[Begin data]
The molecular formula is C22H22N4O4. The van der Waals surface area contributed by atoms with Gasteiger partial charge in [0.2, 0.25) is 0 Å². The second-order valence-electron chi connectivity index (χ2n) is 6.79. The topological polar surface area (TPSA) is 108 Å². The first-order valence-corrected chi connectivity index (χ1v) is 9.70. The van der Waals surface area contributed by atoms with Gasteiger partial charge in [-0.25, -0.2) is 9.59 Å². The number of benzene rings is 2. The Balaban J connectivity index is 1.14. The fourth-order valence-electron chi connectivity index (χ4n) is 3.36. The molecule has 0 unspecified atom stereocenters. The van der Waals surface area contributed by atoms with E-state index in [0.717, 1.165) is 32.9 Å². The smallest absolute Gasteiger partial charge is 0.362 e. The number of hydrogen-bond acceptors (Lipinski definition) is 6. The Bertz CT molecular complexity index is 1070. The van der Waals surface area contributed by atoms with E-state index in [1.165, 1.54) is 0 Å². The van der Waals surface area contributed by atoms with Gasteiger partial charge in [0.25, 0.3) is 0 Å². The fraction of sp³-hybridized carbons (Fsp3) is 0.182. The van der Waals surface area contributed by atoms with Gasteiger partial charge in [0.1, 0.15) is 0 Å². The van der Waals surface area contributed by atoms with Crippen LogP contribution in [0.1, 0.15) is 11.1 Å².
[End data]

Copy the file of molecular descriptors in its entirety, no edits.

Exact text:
The molecular formula is C22H22N4O4. The van der Waals surface area contributed by atoms with Gasteiger partial charge in [0.2, 0.25) is 0 Å². The second-order valence-electron chi connectivity index (χ2n) is 6.79. The topological polar surface area (TPSA) is 108 Å². The first-order valence-corrected chi connectivity index (χ1v) is 9.70. The van der Waals surface area contributed by atoms with Gasteiger partial charge in [-0.25, -0.2) is 9.59 Å². The number of benzene rings is 2. The Balaban J connectivity index is 1.14. The fourth-order valence-electron chi connectivity index (χ4n) is 3.36. The molecule has 0 unspecified atom stereocenters. The van der Waals surface area contributed by atoms with E-state index in [0.717, 1.165) is 32.9 Å². The smallest absolute Gasteiger partial charge is 0.362 e. The number of hydrogen-bond acceptors (Lipinski definition) is 6. The Bertz CT molecular complexity index is 1070. The van der Waals surface area contributed by atoms with E-state index in [1.165, 1.54) is 0 Å². The van der Waals surface area contributed by atoms with Gasteiger partial charge in [0.25, 0.3) is 0 Å². The fraction of sp³-hybridized carbons (Fsp3) is 0.182. The van der Waals surface area contributed by atoms with Gasteiger partial charge in [0.1, 0.15) is 0 Å². The van der Waals surface area contributed by atoms with Crippen LogP contribution in [0.1, 0.15) is 11.1 Å².